The words ‘family’ and ‘violence’ do not belong together.
Family should be the source and the centre of so much that is good in life. Our families should make us feel loved, supported and safe.
That’s why it is so utterly shocking and distressing when members of our community are killed by those who are meant to love and protect them.
This past fortnight, family violence stole at least three precious Australian lives.
In South Australia, a beautiful 9-month-old baby girl, Kobi, lost her life in what police are treating as a murder-suicide.
On Queensland’s Gold Coast, Kelly Wilkinson, a mother of three was killed in horrifyingly familiar circumstances, in the place her and her children should have felt the safest.
And also on the Gold Coast, the body of Lordy Ramadan was discovered alongside that of her fiancé in another suspected murder-suicide.
I don’t know the families of any of these victims of family violence, and I don’t seek to speak for them, but as a representative of our community, I know that countless hearts broke at the news, unable to comprehend the immensity of the tragedies, the depth of the loss, the horror the victims’ loved ones must be feeling every minute of every day.
Because the words ‘family’ and ‘violence’ should never go together. Yet, in Australia, far too often they do.
This is not just a source of national shame, it is a national emergency.
On average, one Australian woman is killed by a current or former partner every week.
According to White Ribbon, family and/or intimate partner violence is the leading cause of serious injury, disability and death for women in Australia.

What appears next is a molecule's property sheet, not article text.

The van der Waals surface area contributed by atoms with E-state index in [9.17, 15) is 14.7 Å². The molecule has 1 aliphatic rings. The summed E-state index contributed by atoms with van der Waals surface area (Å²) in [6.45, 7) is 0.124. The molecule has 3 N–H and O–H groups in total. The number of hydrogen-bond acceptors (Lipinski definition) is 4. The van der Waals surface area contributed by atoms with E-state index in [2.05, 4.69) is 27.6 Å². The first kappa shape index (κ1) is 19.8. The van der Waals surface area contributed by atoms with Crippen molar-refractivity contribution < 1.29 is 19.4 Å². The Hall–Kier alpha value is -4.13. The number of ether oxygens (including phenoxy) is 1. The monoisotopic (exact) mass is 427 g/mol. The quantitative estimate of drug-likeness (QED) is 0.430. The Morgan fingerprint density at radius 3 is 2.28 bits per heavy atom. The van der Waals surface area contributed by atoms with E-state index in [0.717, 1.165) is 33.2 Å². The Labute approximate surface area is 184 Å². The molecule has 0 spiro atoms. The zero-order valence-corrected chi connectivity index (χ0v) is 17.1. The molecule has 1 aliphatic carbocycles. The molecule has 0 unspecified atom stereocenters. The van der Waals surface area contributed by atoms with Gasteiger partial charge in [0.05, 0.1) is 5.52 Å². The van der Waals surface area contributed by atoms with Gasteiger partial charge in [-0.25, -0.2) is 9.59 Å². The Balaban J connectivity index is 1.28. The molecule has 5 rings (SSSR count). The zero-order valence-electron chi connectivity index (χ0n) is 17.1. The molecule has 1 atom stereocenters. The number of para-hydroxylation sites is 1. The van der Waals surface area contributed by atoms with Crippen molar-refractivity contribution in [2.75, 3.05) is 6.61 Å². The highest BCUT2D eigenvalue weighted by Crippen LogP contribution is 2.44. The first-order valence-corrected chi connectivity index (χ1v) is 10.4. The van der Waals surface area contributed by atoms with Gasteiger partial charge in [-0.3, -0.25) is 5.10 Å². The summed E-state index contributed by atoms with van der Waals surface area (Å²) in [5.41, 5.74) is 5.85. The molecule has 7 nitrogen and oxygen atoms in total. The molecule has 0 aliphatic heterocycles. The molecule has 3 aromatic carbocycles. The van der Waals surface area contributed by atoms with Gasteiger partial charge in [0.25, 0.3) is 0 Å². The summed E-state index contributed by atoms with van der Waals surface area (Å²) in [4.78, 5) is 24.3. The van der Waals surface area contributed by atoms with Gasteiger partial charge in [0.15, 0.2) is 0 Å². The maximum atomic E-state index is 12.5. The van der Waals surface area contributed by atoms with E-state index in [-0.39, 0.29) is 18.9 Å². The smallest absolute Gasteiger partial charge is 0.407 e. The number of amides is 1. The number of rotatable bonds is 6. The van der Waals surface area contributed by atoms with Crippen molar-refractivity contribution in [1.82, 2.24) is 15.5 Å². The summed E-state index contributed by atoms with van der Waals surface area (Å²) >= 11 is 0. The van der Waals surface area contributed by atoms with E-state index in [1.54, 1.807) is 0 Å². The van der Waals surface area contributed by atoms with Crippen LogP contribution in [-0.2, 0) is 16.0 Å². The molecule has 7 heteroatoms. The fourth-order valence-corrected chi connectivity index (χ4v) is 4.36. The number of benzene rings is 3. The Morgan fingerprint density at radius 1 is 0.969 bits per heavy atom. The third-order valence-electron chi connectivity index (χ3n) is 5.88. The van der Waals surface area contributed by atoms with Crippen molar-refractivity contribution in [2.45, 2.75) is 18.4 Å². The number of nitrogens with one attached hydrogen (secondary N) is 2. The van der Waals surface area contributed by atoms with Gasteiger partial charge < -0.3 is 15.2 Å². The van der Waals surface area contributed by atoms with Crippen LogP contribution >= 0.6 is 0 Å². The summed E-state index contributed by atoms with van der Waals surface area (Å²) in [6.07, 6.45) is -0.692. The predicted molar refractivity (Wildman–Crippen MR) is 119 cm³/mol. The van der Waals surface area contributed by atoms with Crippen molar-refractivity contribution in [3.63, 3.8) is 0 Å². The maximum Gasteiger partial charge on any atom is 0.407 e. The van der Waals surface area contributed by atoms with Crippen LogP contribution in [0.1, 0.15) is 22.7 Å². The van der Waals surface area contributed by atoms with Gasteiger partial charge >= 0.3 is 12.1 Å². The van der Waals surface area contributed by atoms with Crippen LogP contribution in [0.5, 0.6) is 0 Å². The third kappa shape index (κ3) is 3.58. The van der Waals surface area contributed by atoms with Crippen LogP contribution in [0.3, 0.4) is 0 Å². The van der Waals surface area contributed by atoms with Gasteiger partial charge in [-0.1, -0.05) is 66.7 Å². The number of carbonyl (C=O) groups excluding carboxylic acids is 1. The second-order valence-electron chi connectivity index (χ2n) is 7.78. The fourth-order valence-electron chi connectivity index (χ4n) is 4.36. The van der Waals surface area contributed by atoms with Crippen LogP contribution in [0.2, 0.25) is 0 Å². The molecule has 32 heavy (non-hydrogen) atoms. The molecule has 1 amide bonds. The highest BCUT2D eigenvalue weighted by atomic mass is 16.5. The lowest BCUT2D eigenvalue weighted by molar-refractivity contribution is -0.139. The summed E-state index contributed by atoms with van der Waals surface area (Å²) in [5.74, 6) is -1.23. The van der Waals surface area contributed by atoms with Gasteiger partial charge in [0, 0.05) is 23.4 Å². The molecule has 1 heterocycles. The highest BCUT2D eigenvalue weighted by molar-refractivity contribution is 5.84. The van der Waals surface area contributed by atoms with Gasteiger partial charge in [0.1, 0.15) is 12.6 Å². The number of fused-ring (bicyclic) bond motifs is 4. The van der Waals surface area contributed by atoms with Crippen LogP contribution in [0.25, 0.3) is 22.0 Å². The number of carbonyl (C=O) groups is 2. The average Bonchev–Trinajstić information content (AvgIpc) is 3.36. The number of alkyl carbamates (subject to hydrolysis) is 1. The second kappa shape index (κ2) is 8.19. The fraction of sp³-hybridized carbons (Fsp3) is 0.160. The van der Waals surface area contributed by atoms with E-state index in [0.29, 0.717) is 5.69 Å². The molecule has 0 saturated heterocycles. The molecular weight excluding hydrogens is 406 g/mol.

These are statistics we cannot ignore and should never accept.
I’m not an expert on family violence, and I’m not a victim of it. I certainly don’t claim to have all the answers, but like so many Australians, I’m determined to do all that I can to stop these senseless, tragic deaths. Here are a few places we can start:
1) We must acknowledge we cannot stop family violence if we don’t address inequality
We know that women and their children aren’t the only victims of family violence, and I in no way wish to minimise the experiences of male victims. However, women are dramatically overrepresented in the family violence statistics, which means we cannot address this problem without applying a gender lens.
Family violence has roots in a much broader cultural, societal phenomenon of gender inequality. While we are having a long overdue reckoning with the treatment of women in workplaces, not least of which my own, the Federal Parliament, that is only part of the story. This is a society wide problem and requires us all to play a part, including the many men in our community who I recognise are equally committed to seeing an end to inequality and family violence.
While marginalised groups may face unacceptable additional barriers to accessing family violence services or support, we know that family violence occurs in families across age groups, races, ethnicities and socio-economic position.